Monday, August 25, 2008

Conventional Wisdom

Though the opinion is as predictable as the conventions it decries, I still call your attention to this column in today's Los Angeles Times by Gregory Rodriguez, entitled Big Mac Politics.

Don't do it. Don't tune in to this year's political conventions.

For two decades, Americans have been wising up and increasingly tuning out those quadrennial made-for-television pageants that pass for participatory democracy. In 1976, roughly 22 million people watched Jimmy Carter receive his party's nomination. By contrast, four years ago, only 16 million viewers enjoyed the high jinks at the GOP convention. Over the years, declining interest has persuaded broadcast networks to scale back their coverage, and I think a lot of us suspect we didn't miss much.

But this year, thanks to heightened interest in the presidential campaign, both broadcast and cable news networks are bumping up their coverage. And starting today, it's going to be extra hard to resist the allure of all that elaborately conceived stagecraft.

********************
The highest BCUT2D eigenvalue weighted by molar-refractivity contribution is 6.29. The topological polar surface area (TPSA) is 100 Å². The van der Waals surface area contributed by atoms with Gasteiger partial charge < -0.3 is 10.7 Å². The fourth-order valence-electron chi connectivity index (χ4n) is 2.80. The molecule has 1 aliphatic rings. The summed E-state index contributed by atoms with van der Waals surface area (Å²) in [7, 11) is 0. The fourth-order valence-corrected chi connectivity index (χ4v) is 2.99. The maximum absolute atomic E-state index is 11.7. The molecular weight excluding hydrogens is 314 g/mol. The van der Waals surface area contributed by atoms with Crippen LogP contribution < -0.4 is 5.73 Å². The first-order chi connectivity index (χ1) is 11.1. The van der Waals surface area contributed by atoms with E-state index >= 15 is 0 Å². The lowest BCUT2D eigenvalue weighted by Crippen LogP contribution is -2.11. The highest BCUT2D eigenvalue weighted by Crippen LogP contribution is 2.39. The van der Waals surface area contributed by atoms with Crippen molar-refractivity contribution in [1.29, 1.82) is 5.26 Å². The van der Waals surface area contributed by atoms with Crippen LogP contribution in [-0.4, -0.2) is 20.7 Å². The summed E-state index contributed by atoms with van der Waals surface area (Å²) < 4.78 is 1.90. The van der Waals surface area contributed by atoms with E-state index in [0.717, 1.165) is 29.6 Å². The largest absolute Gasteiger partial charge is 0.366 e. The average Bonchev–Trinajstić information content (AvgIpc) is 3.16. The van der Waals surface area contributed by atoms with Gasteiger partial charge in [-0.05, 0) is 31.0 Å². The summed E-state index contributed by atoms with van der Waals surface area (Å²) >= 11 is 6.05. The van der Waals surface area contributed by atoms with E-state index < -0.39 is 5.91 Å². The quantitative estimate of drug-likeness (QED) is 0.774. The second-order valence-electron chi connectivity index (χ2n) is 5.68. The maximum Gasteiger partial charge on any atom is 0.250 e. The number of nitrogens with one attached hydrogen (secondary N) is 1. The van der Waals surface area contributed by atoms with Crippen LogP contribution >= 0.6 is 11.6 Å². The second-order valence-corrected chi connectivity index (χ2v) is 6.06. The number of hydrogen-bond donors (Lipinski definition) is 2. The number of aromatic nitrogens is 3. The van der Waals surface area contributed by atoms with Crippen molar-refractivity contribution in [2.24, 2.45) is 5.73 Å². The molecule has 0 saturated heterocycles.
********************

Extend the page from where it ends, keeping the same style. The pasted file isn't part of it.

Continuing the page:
My revulsion for the conventions doesn't stem simply from disdain for partisan politics. Nor am I suggesting that Americans ignore the substance of politics. But to my mind, conventions are emblematic of everything that's wrong with American culture. For all our belief in freedom, which by definition breeds unpredictability, and our pride in our cultural dynamism, U.S. culture is becoming ever more self-conscious and scripted.

I couldn't agree more, and I'm only grateful that I watch as little TV as I do lately so I don't have to be annoyed that it's going to be pre-empted by these informercials. Feel free to read the rest of it.

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